Successful ‘honesty store’ selling cold brew coffee in Makati shows there’s hope for humanity | #teacher | #children | #kids


A high school Biology teacher who put up an honesty store for cold brew coffee is making the rounds on social media for showing people that there is hope in humanity after all.

Justin Ray Guce teaches at the Philippine Science High School, a specialized public high school with a rigorous math and science curriculum for students that can pass its competitive entrance exam.

READ: Retired teacher wins hearts for giving free lessons to kids on the street

But besides teaching, Guce has another passion that he’s turned into a side hustle — local coffee.

Guce began by selling local barako (liberica) beans or grounds from Batangas in 2016 as a way to offset his and his wife’s travel expenses as they were having their furniture built by woodworkers from that province.

In addition to selling grounds and beans, Guce thought of adding cold brew to his repertoire after his initial roster of customers began clamoring for ready-to-drink beverages and he became intrigued by its low-maintenance production process. A colleague gave him a cold brew recipe and Guce worked on it, fine-tuning its formulation until he achieved a flavor that he enjoyed.

When the pandemic struck and his wife became busy with their second child, Guce decided to grow the occasional sales into a more consistent source of income that would help him pay for therapy for his first child, who is on the autism spectrum.

“I thought of having a passive form of income where I wouldn’t need to pay or supervise an employee since I was working and my wife was busy with our second child,” Guce told Coconuts.

Guce said that he was inspired by a famous honesty store in the northern province of Batanes. It’s a corner store and coffee shop that is not manned by any employee — customers are greeted by a price list as well as a dropbox for payment.

The money jar and dropbox for payment. Images: Justin Guce

Guce started his first honesty store at their condominium in Taguig City, where it was warmly received by his neighbors. “I would just place an ice chest with the cold brew on my doorstep along with drip coffee, “ he shared. He sells straight black cold brew for PHP25 (US$0.46), and cold brew with milk for PHP35 (US$0.64) using local Batangas beans. He makes about 15 gallons of cold brew each day, which amounts to 45 to 50 bottles. He likely sells the cheapest cold brew in the Metro, he says. “I wanted to take away the stigma that good coffee is only for rich people.”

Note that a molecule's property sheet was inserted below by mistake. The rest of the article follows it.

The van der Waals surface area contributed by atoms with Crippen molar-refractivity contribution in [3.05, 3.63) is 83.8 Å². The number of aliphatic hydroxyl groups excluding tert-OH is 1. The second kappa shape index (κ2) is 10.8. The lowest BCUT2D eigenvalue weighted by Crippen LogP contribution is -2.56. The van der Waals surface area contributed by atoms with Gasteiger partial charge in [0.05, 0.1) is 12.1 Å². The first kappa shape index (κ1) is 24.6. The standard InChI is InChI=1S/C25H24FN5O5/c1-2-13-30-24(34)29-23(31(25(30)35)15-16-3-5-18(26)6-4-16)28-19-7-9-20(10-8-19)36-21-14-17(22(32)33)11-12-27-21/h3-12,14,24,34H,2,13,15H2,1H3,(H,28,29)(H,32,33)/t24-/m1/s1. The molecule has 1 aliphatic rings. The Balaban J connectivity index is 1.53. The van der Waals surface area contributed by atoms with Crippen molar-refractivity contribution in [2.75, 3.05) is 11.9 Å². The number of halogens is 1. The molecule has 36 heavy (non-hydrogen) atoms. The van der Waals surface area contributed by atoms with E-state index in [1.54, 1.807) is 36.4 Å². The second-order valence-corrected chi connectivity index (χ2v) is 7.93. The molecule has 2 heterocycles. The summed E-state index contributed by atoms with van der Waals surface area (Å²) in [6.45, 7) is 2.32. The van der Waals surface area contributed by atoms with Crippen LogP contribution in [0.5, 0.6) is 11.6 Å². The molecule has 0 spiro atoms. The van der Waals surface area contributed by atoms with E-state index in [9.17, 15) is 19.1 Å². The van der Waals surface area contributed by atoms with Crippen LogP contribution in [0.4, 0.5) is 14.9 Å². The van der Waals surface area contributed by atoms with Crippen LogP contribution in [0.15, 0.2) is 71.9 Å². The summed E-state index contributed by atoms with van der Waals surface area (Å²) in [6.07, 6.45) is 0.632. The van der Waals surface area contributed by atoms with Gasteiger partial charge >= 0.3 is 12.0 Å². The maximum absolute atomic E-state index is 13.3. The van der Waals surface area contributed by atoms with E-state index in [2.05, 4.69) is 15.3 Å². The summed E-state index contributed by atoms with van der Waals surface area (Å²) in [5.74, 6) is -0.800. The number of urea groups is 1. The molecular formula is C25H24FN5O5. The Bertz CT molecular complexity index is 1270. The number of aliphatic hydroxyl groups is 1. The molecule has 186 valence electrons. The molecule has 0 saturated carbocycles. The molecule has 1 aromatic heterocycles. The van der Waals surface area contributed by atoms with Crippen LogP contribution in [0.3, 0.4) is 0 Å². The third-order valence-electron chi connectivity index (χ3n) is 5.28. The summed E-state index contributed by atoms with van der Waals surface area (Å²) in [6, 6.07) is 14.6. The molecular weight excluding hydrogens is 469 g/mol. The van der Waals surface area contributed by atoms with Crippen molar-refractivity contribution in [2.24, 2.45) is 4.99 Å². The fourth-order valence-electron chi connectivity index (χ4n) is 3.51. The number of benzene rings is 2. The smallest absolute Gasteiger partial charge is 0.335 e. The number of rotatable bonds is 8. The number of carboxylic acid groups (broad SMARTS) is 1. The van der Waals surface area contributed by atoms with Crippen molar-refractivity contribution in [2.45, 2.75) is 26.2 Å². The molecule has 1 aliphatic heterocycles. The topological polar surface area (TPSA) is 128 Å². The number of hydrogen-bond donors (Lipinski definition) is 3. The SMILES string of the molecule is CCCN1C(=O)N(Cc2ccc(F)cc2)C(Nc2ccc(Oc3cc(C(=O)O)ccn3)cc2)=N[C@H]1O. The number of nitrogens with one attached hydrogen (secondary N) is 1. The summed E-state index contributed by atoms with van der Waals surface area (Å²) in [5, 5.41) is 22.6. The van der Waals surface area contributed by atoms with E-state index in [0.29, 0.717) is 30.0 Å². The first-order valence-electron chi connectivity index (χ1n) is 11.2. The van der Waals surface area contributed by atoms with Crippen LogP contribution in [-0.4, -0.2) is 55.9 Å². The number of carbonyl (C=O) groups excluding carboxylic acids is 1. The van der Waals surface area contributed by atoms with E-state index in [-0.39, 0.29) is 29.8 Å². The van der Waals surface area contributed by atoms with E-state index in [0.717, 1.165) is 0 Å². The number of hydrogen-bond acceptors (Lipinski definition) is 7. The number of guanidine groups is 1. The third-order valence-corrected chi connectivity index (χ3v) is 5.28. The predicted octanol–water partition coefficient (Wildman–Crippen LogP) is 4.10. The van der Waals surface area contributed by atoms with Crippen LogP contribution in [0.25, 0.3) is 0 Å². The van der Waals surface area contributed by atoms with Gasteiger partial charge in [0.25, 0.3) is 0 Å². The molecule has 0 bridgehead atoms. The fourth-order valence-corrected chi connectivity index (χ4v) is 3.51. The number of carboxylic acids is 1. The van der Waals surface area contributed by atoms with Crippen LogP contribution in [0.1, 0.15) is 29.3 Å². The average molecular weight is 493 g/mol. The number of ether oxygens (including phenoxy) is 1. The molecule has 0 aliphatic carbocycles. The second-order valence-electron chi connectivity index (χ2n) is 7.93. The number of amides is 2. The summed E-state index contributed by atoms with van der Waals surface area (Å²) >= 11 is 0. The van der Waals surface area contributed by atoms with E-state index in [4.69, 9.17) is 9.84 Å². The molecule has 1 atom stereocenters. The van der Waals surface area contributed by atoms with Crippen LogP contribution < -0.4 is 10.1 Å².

After it became a hit in their condominium complex, Guce decided to work on another honesty store concept in the neighborhood where he grew up in Makati City.

“At the condo, I felt more at ease since there weren’t a lot of passersby, unlike in my neighborhood in Makati,” he shared. But so far, he hasn’t encountered any huge losses from the store he set up there.

“There was one instance when my neighbor alerted me while I was at work that a group of kids was hanging around the dropbox. So I took the money in and left some loose change. I was able to talk to the kids and told them that if they needed anything, they can just ask for money or food from me,” he said.

“I scared them a little bit but took them through the process. As a teacher, my approach can’t seem punitive to the kids,” he added.

Aside from that incident, Guce shared that the daily earnings check out against the bottles sold — and while the business hasn’t scaled up yet, it’s doing well enough to support some of his family’s daily needs.

While there are skeptics who remain doubtful about any honesty store’s sustainability, Guce likes to be an optimist — and even thinks that more honesty store concepts could become successful across the metro or the country. “I think, just like any other scheme, there will always be birth pains, so it will likely be slow at first. But I believe it’s possible for the concept to thrive. I had invited my friends to sell cold brew and do an honesty store concept also but they’re still hesitant. What’s important is that you have a location and someone to set it up in the morning, and then return in the afternoon to dismantle it.”

Some may call it naivete, but Guce’s outlook is reflective of his optimism and bootstrapping mentality. “I’ve never lost hope in the Philippines, even though I’ve had a lot of relatives tell me to try my luck abroad, I believe that my family can afford a good life here.”

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